December 2006 Quick Links

By Eric Goldman

* JP Enterprises, Inc. v. HDVE, LLC, 1:06-cv-01046-REB-PAC (D. Colo.). In June 2006, JP Enterprises sued Yahoo for selling its trademarks for keyword-triggered ads. In December, JP Enterprises and Yahoo stipulated a dismissal of the case against Yahoo (the remaining defendants weren’t affected), presumably based on a settlement.

* Domain name valuations continue to rise. The latest overvalued domain name? Vodka.com, selling for $3M. This totally perplexes me. Can you imagine what $3M of well-spent PPC advertising would do?

* Amidst the TLD proliferation, ICANN is thinking about retiring some TLDs, such as .su for the (extinct) Soviet Union.

* According to ClickTales, “76% of the page-views with a scroll-bar, were scrolled to some extent[, and] 22% of the page-views with a scroll-bar, were scrolled all the way to the bottom.” From a legal standpoint, currently we assume that content “below the fold” usually is legally irrelevant. However, if users routinely scroll down on pages, this may require rethinking.

* Forbes’ special report: “Books.” Especially interesting stories:

- The Secret Life Of An Online Book Reviewer

- Cory Doctorow, Giving It Away

- Stop Worrying About Copyrights

- Publish And Perish (about picking storage media to archive human knowledge)

- The Networked Book (about using blogs as a complement to the book authoring process)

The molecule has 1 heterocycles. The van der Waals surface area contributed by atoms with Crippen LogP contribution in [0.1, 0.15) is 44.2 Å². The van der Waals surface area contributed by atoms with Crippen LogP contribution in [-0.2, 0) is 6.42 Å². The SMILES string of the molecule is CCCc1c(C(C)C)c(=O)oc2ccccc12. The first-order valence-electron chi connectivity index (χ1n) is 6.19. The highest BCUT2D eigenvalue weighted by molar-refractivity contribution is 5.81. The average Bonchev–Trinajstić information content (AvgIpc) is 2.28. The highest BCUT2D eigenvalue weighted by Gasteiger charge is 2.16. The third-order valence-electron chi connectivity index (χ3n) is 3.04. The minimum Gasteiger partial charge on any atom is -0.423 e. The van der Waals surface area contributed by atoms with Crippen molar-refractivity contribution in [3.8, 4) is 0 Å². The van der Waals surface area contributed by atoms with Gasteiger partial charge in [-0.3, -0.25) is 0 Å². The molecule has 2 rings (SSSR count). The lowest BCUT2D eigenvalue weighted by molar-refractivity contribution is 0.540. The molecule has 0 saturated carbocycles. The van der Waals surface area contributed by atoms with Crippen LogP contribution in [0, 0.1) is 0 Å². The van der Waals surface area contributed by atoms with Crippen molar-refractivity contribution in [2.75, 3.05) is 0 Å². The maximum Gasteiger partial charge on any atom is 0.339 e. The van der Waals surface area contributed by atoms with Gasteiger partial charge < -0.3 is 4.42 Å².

* How about this manipulative practice? Yelp, the local consumer review guide, pays “marketing assistants” to leave positive comments for review authors to “help make Yelp appear to be a vibrant and outgoing community in hopes that it will actually become one.” As the BusinessWeek article says, “Some reviewers may be turned off by the notion that an ostensibly disinterested fellow user is getting paid to compliment their writing.” Ya think? Hiring professional back-patters crosses my line.

UPDATE: I got the following email from Jeremy Stoppelman, founder of Yelp:

The Businessweek article is misleading so I can understand how you got that impression. Our system breaks down as follows:

Community Managers – responsible for local marketing & pr, organizing yelp events (offline) and for welcoming people to the site. People who are active in the community generally know this person (and that they are an employee) since they are organizing local events and emailing users all the time.

Marketing Assistants – the first people in a new market (that has little-to-no community), they are paid to update our crappy yellow pages data and write some of the first reviews (e.g. make the site not empty). We initially suggested they get active (post on talk, compliment if someone shows up), but turned away from that quickly (for the same concerns you raised).

The only critique left is that these people aren’t badged and I totally understand this issue (minor, but real). Therefore we decided before Christmas break we should badge all our marketing & community staff. This change should be out later tonight.

* The magazine Nature has ended its experiment with an open peer review process. Why? According to the AP, “The journal concluded that many researchers were either too busy or had no real incentive in evaluating their colleagues’ work publicly. In addition, none of the editors found the posted comments influenced their decision whether a paper gets published.” No point in manufacturing metadata if it’s not going to change the decision anyway! But this raises a related question–what incentives are needed to produce useful metadata?